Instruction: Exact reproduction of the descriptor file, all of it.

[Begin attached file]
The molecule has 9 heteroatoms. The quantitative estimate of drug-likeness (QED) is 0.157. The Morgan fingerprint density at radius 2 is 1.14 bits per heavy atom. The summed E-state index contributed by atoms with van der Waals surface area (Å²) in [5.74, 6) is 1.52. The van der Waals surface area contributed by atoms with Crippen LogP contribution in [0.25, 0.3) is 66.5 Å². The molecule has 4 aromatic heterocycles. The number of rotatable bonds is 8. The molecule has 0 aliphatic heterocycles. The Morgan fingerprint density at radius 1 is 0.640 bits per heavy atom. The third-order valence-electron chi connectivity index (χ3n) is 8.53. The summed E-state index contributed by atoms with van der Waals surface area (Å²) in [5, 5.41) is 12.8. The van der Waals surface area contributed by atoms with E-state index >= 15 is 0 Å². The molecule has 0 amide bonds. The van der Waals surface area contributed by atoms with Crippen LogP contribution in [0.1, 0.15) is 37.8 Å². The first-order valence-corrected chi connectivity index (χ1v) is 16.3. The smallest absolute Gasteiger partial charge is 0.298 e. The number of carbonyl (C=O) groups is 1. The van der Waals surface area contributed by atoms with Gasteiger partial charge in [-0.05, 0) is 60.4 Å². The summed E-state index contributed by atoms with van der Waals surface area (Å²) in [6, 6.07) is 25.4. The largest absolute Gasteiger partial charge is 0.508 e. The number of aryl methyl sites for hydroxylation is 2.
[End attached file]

The molecule has 9 heteroatoms. The quantitative estimate of drug-likeness (QED) is 0.157. The Morgan fingerprint density at radius 2 is 1.14 bits per heavy atom. The summed E-state index contributed by atoms with van der Waals surface area (Å²) in [5.74, 6) is 1.52. The van der Waals surface area contributed by atoms with Crippen LogP contribution in [0.25, 0.3) is 66.5 Å². The molecule has 4 aromatic heterocycles. The number of rotatable bonds is 8. The molecule has 0 aliphatic heterocycles. The Morgan fingerprint density at radius 1 is 0.640 bits per heavy atom. The third-order valence-electron chi connectivity index (χ3n) is 8.53. The summed E-state index contributed by atoms with van der Waals surface area (Å²) in [5, 5.41) is 12.8. The van der Waals surface area contributed by atoms with E-state index >= 15 is 0 Å². The molecule has 0 amide bonds. The van der Waals surface area contributed by atoms with Crippen LogP contribution in [0.1, 0.15) is 37.8 Å². The first-order valence-corrected chi connectivity index (χ1v) is 16.3. The smallest absolute Gasteiger partial charge is 0.298 e. The number of carbonyl (C=O) groups is 1. The van der Waals surface area contributed by atoms with Gasteiger partial charge in [-0.05, 0) is 60.4 Å². The summed E-state index contributed by atoms with van der Waals surface area (Å²) in [6, 6.07) is 25.4. The largest absolute Gasteiger partial charge is 0.508 e. The number of aryl methyl sites for hydroxylation is 2.